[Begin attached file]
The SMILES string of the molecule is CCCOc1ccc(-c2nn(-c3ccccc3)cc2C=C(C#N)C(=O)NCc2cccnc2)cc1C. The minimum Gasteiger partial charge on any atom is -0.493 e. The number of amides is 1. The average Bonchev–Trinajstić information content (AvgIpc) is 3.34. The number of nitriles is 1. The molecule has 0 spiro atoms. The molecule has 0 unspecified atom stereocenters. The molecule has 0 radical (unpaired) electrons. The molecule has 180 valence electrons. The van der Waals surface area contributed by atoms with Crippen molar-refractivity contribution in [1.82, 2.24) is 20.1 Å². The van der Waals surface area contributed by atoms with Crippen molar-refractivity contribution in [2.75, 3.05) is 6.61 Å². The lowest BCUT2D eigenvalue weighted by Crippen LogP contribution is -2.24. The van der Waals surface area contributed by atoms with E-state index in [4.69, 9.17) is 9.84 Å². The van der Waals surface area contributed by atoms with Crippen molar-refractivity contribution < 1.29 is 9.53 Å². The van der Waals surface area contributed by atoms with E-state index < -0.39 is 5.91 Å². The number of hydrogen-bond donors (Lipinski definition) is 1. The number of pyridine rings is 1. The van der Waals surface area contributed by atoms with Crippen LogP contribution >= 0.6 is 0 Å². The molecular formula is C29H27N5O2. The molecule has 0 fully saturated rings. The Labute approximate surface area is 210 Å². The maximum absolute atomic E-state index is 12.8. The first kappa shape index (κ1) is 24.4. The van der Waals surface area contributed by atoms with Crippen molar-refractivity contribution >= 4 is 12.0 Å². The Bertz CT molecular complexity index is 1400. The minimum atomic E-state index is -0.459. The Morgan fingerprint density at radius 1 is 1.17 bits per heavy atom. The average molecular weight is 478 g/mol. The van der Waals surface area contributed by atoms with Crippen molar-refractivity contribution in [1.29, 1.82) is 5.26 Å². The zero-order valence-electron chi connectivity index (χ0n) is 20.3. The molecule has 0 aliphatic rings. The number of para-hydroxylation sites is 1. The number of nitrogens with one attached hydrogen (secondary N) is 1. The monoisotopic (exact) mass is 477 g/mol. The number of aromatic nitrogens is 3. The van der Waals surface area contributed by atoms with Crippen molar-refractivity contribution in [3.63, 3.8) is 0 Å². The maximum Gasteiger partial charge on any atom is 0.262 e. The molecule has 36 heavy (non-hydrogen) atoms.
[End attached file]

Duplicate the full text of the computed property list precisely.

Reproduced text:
The SMILES string of the molecule is CCCOc1ccc(-c2nn(-c3ccccc3)cc2C=C(C#N)C(=O)NCc2cccnc2)cc1C. The minimum Gasteiger partial charge on any atom is -0.493 e. The number of amides is 1. The average Bonchev–Trinajstić information content (AvgIpc) is 3.34. The number of nitriles is 1. The molecule has 0 spiro atoms. The molecule has 0 unspecified atom stereocenters. The molecule has 0 radical (unpaired) electrons. The molecule has 180 valence electrons. The van der Waals surface area contributed by atoms with Crippen molar-refractivity contribution in [1.82, 2.24) is 20.1 Å². The van der Waals surface area contributed by atoms with Crippen molar-refractivity contribution in [2.75, 3.05) is 6.61 Å². The lowest BCUT2D eigenvalue weighted by Crippen LogP contribution is -2.24. The van der Waals surface area contributed by atoms with E-state index in [4.69, 9.17) is 9.84 Å². The van der Waals surface area contributed by atoms with Crippen molar-refractivity contribution < 1.29 is 9.53 Å². The van der Waals surface area contributed by atoms with E-state index < -0.39 is 5.91 Å². The number of hydrogen-bond donors (Lipinski definition) is 1. The number of pyridine rings is 1. The van der Waals surface area contributed by atoms with Crippen LogP contribution >= 0.6 is 0 Å². The molecular formula is C29H27N5O2. The molecule has 0 fully saturated rings. The Labute approximate surface area is 210 Å². The maximum absolute atomic E-state index is 12.8. The first kappa shape index (κ1) is 24.4. The van der Waals surface area contributed by atoms with Crippen molar-refractivity contribution >= 4 is 12.0 Å². The Bertz CT molecular complexity index is 1400. The minimum atomic E-state index is -0.459. The Morgan fingerprint density at radius 1 is 1.17 bits per heavy atom. The average molecular weight is 478 g/mol. The van der Waals surface area contributed by atoms with Crippen molar-refractivity contribution in [1.29, 1.82) is 5.26 Å². The zero-order valence-electron chi connectivity index (χ0n) is 20.3. The molecule has 0 aliphatic rings. The number of para-hydroxylation sites is 1. The number of nitrogens with one attached hydrogen (secondary N) is 1. The monoisotopic (exact) mass is 477 g/mol. The number of aromatic nitrogens is 3. The van der Waals surface area contributed by atoms with Crippen molar-refractivity contribution in [3.63, 3.8) is 0 Å². The maximum Gasteiger partial charge on any atom is 0.262 e. The molecule has 36 heavy (non-hydrogen) atoms.